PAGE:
Having considered the committee's issues paper, our comments today are directed towards those aspects that concern the role of Internet service providers in preventing online harassment and certain harmful communications. We have submitted a longer written statement which outlines all of these points in greater detail. In this statement, we have also provide some comments on the approaches taken on this issue in other jurisdictions where Google operates and which were mentioned in the committee's issue paper.
In the statement, we suggest a number of central principles that should be considered for approaching oversight of content-sharing platforms and problematic content online. These include clarity, suitability, transparency, flexibility, overall quality and co-operation. I have set them out in more detail in the longer statement and can refer to them later if the committee wishes.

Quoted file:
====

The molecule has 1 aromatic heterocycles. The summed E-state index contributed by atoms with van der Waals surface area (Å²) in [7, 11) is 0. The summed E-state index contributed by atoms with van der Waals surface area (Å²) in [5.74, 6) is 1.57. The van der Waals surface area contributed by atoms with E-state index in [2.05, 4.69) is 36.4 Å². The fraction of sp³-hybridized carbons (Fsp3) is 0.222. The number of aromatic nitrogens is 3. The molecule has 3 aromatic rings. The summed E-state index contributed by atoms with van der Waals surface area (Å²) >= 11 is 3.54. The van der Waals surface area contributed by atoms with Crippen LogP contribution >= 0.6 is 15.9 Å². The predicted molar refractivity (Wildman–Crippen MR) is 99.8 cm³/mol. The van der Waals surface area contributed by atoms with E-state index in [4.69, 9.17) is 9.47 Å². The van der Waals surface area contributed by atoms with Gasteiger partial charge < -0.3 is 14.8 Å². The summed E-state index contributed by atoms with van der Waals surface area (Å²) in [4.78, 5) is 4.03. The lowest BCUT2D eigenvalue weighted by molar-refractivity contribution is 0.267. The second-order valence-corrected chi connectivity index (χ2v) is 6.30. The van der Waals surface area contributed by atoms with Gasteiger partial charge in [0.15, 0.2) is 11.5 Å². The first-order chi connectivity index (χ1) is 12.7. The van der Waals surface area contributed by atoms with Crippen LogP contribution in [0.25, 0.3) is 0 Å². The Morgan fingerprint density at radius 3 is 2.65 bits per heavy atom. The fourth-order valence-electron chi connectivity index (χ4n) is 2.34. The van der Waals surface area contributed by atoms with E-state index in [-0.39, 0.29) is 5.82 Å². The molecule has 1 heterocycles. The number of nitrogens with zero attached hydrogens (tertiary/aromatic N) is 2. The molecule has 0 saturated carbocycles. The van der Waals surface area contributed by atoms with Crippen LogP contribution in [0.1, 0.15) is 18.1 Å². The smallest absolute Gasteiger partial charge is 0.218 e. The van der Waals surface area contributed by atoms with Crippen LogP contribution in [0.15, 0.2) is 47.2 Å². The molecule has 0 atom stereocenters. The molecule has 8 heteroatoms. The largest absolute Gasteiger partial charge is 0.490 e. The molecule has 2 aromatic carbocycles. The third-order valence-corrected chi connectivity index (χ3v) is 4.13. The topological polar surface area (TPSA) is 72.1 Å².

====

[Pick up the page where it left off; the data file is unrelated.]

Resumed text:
In framing any measures in this area, it is important for legislators to have regard to and build on the existing legal framework. We operate in an environment where extensive regulation of online content and actions already exists and is being enforced. Many laws, covering everything from consumer protection to defamation to privacy, already govern online content. From consumer rights legislation to the new EU Audiovisual Media Services Directive, online behaviours come under the scope of a diverse and evolving set of legislation, multi-stakeholder initiatives and regulators.
Specifically relating to regulation of Internet service providers as a means of combating online abuse, the distinctive role played by Internet service providers is reflected in the EU legislation that underpins the regulation of electronic commerce in Europe. The eCommerce directive provides strong incentives for service providers to establish and operate efficient notice and take-down procedures. A service provider that does not operate such procedures will be exposed to potential legal liability for unlawful content hosted on its platform. Many service providers, including Google, have developed extensive infrastructures which provide efficient tools for the reporting and removal of illegal content.